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Document: Deaf and Dumb Criminals

Article discussing how wardens and nurses communicate with deaf people in goals and asylums.



The recent conviction and sentence of the deaf and dumb criminal James Manstead, who for a time terrorised a number of women in teh suburbs of Sydney, opens up the interesting question of how the prison authorities deal with such men in the gaols of the State. It transpires that, so far as Manstead is concerned, he can read and write very well, and by means of a slate and pencil the warders are able to five him orders when the occasioin requires Manstead’s offence was a ery serious one, and his sentence was correspondingly heavy. Consequently he is treated with much more stringent regard to prison deiscipline than criminals suffering imprisonment for minor offences. Stll, he conducts himself very well in gaol. There are, however (write the Sydney “Evening News”), in one or two of the State gaols deaf and dumb criminals who are not as gifted as Manstead in the matter of education. These men and women occassionly can only understand signs in the deaf and dumb language. But even there they can be accommodated by the warders. It is astonishing how gifted some of there poorly-paid and very deserving officers really are. Many of them can speak several languages, besides being gifted with musical ability of a very high order. the average warder would laugh at the ideea of his being unable to manage a deaf and dumn prisoner. One of them who was spoken to on the subject said: “Why, when you have to, you can pick up the language in a week – at least sufficient for all we want. But really a nod of the dead is sometimes all the order you want. The deaf and dumb prisoner follows the rules just the same as the others, and he knows what he has got to do just as well as the man who can talk, but is not allowed to do so. Generally speaking, however, it is the exception rather than the rule to find much criminality among deaf and dumb people.” In the asylums of the State where deaf and dumb patients have unfortunately to be confined occassionally, no difficulty is experienced in communicating with them. Nurses and keppers alike have always been found who take an interest in the cases, learn the deaf and dumb alphabet quickly, and pride themselves upon being able to fill any emergency call such as the result of the energetic practice in an abstract study. Paients who have the gift of speech and hearing are also fond of proactising the deaf and dumb alphabet, and communicating with their afflicted brethren. Some of them become wonderfully proficient in the end. In the gaols of the State criminals are occassionally met who cannot speak English at all. These are mostly Chinamen, but Germans, Frenchmen and Italians often require an interpreter when some instructions have to be given in connection with the regulations governing their respective sentences, and the character of the work they are required to perform. This difficulty is got over in several ways. Very often if it is a German or French convict who requires attention, one of the warders may be able to meet the occasion. If not, some of the other prisoners of the same nationality (who can also speak English) sre chose for the task. Failing a local settlement of the difficulty, the Government interpreter is called in. But as a rule very little trouble is met with in the gaols of the State with regard to foreigners. As far as Chinamen are concerned, a great many of them either cannot or will not speak English, and an interpreter’s services very often are necessary. The warders, needless to say, understand very little about the language of Confucius, but they can always find another Chinaman who speaks pidgin English, and who, for some slight concession, will willingly fulful the role of interpreter when the occasion demands it. As a rule, there is scarcely an emergency that may arise in the gaols of the State that the Prisons Department cannot gone with in some way or other owing tot he excellent all-round system devised and carried out by the present Comptroller-General.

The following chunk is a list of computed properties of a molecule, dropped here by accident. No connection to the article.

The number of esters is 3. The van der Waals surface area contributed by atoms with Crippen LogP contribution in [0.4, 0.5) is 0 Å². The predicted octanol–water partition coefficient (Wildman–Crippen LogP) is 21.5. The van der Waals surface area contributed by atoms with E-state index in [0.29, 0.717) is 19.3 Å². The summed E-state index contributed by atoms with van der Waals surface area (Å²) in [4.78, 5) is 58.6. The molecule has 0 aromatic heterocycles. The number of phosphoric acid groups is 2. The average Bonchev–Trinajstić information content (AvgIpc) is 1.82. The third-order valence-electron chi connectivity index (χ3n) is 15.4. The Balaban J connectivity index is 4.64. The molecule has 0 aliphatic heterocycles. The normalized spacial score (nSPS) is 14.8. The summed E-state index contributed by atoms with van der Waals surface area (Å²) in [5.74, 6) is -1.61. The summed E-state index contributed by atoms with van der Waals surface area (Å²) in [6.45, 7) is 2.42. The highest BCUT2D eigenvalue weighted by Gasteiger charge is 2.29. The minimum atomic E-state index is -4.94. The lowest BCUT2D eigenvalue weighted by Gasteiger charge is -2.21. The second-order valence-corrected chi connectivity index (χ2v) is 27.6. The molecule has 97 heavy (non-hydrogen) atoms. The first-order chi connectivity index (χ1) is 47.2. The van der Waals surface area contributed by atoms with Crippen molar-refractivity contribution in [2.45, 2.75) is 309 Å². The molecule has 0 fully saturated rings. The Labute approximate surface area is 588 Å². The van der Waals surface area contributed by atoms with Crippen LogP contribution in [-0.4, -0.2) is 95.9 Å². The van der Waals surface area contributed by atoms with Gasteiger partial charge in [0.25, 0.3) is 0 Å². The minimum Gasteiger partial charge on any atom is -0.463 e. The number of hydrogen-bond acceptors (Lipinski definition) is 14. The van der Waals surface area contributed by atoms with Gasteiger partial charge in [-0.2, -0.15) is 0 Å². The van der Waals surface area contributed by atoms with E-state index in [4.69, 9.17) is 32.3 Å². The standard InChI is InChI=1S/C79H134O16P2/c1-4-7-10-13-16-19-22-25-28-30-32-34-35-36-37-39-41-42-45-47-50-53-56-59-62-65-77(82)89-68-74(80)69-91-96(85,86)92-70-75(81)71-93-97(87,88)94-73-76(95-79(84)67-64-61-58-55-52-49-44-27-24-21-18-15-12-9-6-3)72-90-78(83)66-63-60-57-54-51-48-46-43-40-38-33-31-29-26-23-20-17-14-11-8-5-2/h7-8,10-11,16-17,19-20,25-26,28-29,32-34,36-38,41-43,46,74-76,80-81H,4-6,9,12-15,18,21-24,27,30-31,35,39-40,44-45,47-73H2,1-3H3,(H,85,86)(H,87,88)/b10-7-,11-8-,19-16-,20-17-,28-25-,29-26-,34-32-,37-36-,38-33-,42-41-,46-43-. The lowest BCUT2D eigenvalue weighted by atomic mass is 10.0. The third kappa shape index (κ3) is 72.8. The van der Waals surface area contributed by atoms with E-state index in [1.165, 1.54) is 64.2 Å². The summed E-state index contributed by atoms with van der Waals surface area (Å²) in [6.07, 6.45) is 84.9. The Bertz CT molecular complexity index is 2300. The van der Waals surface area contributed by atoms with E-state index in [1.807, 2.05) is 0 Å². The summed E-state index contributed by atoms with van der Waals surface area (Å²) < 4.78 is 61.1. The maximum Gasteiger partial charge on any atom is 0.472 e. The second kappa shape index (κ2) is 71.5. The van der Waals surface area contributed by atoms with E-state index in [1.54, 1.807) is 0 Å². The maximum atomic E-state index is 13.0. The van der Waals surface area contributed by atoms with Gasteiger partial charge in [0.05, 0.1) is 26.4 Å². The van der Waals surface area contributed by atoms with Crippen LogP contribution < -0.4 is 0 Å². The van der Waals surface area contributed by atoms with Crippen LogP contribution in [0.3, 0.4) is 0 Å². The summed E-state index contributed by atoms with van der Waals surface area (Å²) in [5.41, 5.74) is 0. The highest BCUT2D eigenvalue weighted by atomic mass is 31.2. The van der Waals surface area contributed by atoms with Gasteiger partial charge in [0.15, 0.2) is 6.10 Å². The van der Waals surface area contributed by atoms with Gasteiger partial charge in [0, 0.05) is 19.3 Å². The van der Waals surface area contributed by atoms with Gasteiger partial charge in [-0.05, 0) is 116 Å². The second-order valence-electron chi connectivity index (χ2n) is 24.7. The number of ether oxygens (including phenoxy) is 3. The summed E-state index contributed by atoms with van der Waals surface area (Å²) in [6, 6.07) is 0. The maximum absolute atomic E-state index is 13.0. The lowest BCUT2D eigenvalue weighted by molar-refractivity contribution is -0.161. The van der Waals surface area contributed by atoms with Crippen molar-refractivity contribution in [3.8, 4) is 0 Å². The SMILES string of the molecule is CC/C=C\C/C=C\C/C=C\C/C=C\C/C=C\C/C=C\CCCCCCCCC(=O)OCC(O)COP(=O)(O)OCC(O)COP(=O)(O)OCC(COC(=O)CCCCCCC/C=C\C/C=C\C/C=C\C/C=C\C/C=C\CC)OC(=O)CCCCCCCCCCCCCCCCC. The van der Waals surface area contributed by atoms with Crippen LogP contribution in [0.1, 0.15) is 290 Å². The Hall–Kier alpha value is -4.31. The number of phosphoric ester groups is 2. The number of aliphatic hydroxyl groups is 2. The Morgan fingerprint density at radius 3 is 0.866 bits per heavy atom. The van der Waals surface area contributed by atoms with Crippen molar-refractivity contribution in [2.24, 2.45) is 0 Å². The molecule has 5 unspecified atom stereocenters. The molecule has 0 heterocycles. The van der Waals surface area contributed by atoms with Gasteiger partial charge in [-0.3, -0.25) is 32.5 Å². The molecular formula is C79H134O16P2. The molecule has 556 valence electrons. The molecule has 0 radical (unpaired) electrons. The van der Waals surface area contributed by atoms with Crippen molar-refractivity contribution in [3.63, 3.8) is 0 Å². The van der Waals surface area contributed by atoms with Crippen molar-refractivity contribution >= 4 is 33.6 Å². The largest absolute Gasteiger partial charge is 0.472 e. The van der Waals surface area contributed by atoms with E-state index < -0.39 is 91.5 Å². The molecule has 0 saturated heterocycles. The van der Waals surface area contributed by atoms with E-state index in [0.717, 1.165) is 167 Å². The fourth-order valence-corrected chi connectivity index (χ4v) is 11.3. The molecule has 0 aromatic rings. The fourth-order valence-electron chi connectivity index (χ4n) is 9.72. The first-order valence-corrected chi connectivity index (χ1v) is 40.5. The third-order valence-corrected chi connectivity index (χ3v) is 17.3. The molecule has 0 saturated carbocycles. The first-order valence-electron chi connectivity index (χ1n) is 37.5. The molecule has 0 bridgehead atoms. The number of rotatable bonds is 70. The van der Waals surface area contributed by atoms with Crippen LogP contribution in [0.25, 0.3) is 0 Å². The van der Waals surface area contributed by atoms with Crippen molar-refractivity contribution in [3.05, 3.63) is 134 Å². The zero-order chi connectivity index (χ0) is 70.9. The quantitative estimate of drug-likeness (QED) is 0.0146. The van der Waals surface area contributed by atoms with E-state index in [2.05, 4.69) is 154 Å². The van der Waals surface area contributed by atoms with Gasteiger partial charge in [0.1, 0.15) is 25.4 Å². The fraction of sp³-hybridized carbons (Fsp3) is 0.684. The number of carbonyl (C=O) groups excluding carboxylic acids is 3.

Deaf and Dumb Criminals. (1907, November 22). The Albury Banner and Wodonga Express (NSW : 1860 - 1927; 1929 - 1931; 1933 - 1938), p. 32. Retrieved January 18, 2024, from http://nla.gov.au/nla.news-article99828351
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